How To Write Engaging Questions for Online Discussion Forums

Online asynchronous discussions are often incorporated by faculty into blended or online courses, providing opportunities for rich dialog among students outside of the traditional face-to-face classroom environment. A number of steps can be taken to promote an engaging and interactive online discussion, beginning with drafting the discussion questions that students are asked to respond to. This infographic highlights a variety of suggestions that can yield more meaningful and deeper online discussions.

How to Write Engaging Questions for Online Forums Infographic
Source: BangTheTable

For students in my summer course, ETT 511, you may in particular find these tips helpful as you draft the discussion questions for the week your group facilitates.

What additional suggestions do you have for writing engaging questions for online discussion forums?  Feel free to leave a comment with your ideas!

#ETT511 Course Podcast – Summer 2014

ETT 511 - Advanced Instructional Media DesignIn addition to the course videos being available on YouTube for #ETT511 this summer, I’ll plan to try also making audio-only versions of my weekly course videos available as a course podcast that you can subscribe to using any podcast app of your choice (options include Downcast, Instacast, Apple’s Podcast app, or others to and be able to then easily download & access all future course podcast episodes directly from your smart phone or tablet.

The course podcast will contain audio-only versions of all course videos (so, you can choose to either view the videos or listen to the audio in podcast form). You don’t need to watch both, unless you would like to hear the same message twice 🙂

Here’s the podcast URL you can use to subscribe to our course podcast in your podcast app of choice:

http://justcast.herokuapp.com/shows/371/audioposts.rss

I’ll be curious to hear at the end of the course whether you preferred the audio or video option for my communications in the course.

#ETT511 Course Videos – Summer 2014

As previously shared, I plan to incorporate a number of communication media options for students in ETT 511: Advanced Instructional Media Design. After the very popular implementation of video from my last online course, which I recently presented at the Sloan Consortium International Symposium on Emerging Technologies for Online Learning, I plan to incorporate video once again in my online course this summer, using YouTube’s built-in recording and captioning capabilities. While these videos will be embedded within the Blackboard course for my students, I’ve also setup an unlisted YouTube playlist that my students can subscribe to in order to easily access and view on their smart phones and/or tablets.

The beauty about a YouTube playlist is that the video with playlist can be easily embedded within any LMS or other web-based tool. Here’s an example of the video with playlist embedded:

Here’s an example of an alternative embedding option, just a single video without the playlist:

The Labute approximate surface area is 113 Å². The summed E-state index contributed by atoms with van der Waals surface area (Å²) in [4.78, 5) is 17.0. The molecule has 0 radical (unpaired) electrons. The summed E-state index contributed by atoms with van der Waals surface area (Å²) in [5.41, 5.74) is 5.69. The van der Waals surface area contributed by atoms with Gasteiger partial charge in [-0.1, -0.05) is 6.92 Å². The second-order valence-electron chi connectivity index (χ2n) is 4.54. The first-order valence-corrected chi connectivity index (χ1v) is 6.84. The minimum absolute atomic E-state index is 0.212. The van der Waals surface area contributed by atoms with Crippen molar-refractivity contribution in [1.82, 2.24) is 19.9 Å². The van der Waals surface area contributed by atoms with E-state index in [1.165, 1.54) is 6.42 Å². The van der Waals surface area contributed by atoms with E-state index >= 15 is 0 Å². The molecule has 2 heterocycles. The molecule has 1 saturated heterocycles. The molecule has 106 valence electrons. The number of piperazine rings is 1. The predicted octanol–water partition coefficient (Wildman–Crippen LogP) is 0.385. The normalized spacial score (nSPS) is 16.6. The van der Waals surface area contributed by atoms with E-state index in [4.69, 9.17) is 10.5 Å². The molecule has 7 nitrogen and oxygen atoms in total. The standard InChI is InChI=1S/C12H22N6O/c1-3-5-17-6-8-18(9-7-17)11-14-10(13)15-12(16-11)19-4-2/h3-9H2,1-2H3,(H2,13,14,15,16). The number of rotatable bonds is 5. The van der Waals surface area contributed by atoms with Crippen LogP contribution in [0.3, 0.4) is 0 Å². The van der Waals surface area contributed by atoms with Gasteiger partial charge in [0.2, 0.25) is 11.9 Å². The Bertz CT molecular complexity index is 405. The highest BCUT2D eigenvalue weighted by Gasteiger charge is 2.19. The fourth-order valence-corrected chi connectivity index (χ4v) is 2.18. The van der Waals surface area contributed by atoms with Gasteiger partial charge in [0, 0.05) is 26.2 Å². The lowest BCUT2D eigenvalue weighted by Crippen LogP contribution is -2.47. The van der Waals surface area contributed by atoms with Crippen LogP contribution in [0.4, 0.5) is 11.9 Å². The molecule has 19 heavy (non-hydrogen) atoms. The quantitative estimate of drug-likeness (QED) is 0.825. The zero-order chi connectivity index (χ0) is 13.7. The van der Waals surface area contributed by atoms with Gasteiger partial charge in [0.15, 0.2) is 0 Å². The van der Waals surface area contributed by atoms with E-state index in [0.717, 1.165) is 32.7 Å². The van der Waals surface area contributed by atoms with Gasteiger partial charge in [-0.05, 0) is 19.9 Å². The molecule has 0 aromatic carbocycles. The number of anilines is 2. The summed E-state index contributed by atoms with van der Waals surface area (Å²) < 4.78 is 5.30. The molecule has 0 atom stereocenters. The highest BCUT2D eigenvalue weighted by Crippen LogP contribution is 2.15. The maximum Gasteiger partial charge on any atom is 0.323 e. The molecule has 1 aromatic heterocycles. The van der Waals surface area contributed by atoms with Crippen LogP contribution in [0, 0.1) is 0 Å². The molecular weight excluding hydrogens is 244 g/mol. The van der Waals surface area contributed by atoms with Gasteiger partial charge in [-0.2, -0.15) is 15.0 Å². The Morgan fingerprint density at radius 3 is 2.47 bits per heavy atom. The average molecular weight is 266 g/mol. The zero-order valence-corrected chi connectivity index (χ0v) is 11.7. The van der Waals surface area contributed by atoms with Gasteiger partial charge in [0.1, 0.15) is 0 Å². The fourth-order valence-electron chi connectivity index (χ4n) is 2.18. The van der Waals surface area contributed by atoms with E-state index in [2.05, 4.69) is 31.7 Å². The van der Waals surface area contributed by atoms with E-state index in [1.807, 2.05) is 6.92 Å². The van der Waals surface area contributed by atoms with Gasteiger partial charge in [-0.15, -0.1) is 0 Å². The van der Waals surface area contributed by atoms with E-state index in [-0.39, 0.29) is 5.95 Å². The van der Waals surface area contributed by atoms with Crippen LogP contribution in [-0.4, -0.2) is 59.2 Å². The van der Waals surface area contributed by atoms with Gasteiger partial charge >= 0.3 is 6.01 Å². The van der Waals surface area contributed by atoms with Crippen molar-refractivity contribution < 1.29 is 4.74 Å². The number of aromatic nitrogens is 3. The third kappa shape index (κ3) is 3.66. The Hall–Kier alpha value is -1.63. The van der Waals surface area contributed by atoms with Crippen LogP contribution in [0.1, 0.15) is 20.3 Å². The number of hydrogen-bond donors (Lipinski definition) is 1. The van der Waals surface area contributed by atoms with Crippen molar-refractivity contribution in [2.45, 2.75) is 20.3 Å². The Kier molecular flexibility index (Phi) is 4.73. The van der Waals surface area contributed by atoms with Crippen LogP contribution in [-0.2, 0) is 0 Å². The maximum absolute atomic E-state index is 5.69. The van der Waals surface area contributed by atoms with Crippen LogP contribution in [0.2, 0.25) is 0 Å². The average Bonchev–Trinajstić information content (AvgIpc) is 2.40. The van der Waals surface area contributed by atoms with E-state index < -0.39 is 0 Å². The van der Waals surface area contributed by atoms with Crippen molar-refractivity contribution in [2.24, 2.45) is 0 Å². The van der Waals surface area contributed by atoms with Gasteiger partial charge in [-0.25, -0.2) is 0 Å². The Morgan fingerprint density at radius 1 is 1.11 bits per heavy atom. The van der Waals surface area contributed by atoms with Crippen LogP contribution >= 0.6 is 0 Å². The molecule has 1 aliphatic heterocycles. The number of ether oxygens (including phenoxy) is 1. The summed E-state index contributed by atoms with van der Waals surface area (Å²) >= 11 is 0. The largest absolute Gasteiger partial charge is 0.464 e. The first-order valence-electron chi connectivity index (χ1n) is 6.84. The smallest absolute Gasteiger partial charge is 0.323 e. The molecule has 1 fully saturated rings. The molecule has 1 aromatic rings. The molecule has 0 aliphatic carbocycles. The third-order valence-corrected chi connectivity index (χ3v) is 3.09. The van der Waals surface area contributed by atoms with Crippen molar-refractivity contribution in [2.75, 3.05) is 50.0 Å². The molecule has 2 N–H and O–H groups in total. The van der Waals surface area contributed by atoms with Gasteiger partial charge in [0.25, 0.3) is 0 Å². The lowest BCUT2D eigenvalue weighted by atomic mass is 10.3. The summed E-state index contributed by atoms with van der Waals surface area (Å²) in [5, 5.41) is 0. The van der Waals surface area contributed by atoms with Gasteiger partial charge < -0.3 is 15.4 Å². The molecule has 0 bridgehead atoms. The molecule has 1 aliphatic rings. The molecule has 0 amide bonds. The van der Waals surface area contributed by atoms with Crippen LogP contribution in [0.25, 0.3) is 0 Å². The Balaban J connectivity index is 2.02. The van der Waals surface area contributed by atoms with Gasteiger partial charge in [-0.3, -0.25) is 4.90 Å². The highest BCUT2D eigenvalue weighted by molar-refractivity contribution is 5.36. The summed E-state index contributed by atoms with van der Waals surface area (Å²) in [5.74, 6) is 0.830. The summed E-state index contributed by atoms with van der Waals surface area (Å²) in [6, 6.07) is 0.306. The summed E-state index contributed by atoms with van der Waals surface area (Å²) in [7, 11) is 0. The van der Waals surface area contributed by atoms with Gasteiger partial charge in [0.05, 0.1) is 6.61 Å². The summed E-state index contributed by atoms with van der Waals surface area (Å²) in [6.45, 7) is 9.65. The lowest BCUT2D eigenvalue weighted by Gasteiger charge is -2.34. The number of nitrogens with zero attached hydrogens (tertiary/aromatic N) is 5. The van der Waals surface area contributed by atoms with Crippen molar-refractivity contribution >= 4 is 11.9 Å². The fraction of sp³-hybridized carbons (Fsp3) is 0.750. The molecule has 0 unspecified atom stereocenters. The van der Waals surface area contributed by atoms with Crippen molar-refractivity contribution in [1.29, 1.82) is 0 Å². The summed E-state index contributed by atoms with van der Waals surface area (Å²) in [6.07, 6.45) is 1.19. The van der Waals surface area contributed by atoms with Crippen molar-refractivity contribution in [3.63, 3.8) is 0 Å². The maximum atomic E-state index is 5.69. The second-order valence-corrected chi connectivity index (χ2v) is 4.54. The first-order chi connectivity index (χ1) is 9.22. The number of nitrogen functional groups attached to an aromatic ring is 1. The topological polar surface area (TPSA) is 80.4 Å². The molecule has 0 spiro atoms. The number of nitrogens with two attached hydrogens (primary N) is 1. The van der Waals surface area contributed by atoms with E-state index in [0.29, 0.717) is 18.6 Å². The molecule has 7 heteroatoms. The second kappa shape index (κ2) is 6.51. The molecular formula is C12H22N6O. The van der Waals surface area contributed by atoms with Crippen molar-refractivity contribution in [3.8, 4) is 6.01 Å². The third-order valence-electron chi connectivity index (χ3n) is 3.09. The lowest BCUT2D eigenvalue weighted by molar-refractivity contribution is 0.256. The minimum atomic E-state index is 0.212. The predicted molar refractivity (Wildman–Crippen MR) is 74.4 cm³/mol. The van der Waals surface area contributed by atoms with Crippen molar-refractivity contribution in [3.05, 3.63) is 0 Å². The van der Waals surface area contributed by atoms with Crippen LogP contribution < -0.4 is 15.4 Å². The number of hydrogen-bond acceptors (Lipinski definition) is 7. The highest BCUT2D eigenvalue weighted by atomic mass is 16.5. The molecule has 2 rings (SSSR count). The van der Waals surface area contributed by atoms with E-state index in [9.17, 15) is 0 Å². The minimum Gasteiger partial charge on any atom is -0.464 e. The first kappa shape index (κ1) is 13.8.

I plan to also experiment with audio versions of the videos, distributed as a podcast. More details to come in a future post about the workflow and process I’m exploring.

Preparing for #ETT 511 – Summer 2014

ETT 511 banner
I’m looking forward to the opportunity to teach online this summer the course, ETT 511: Advanced Instructional Media Design, for Northern Illinois University’s Department of Educational Technology, Research & Assessment. Students enrolled in this course are a part of an online cohort pursuing a Master’s in Education in Instructional Technology with a K-12 Type 10 Technology Specialist Certification. It’s an honor for me to teach as part of this US News #1 Ranked Online Program.

During this accelerated (10 week) online course students will explore advanced design of mediated instruction as they engage in a wide variety of activities, designed to help them meet the following course objectives:

  1. Review current literature regarding message design principles in design and production of materials.
  2. Apply message design principles to the evaluation of existing instructional materials.
  3. Apply message design principles to the design and production of instructional materials in print, slide and video formats.

As I design and develop this online course, I plan to follow the best practices I’ve previously shared for designing exemplary courses in Blackboard and will be trying a few new features and techniques along the way. In addition to using the built-in interaction and collaborative features of Blackboard, I plan to incorporate blogging, videos, and podcasts as supplemental media options for my students in addition to course news and reminders via Remind101. I’ll also be tweeting using hashtag #ett511 and will be encouraging my students to do the same.

I’m also going to go out on a limb and share my experience and tips for incorporating these new techniques in Blackboard here on my blog, so stay tuned. My goal in doing so is to not only share my experiences for other faculty but also to give my students a behind-the-scenes look at how I’ve gone about incorporating the media elements into their course, should they so wish to use them as a model in the future.

Speaking of blogging…my students will be setting-up their own blogs in this course as they begin developing their own “digital footprint” while also gaining valuable experience communicating using a combination of media elements. In an attempt to model the possibilities for my students, I’ll be blogging for my students here and plan to preface all my course-specific posts with #ETT511. I may include other posts as well as I feel they may be appropriate.

If you are one of my students reading this…get ready, it’s going to be a great course!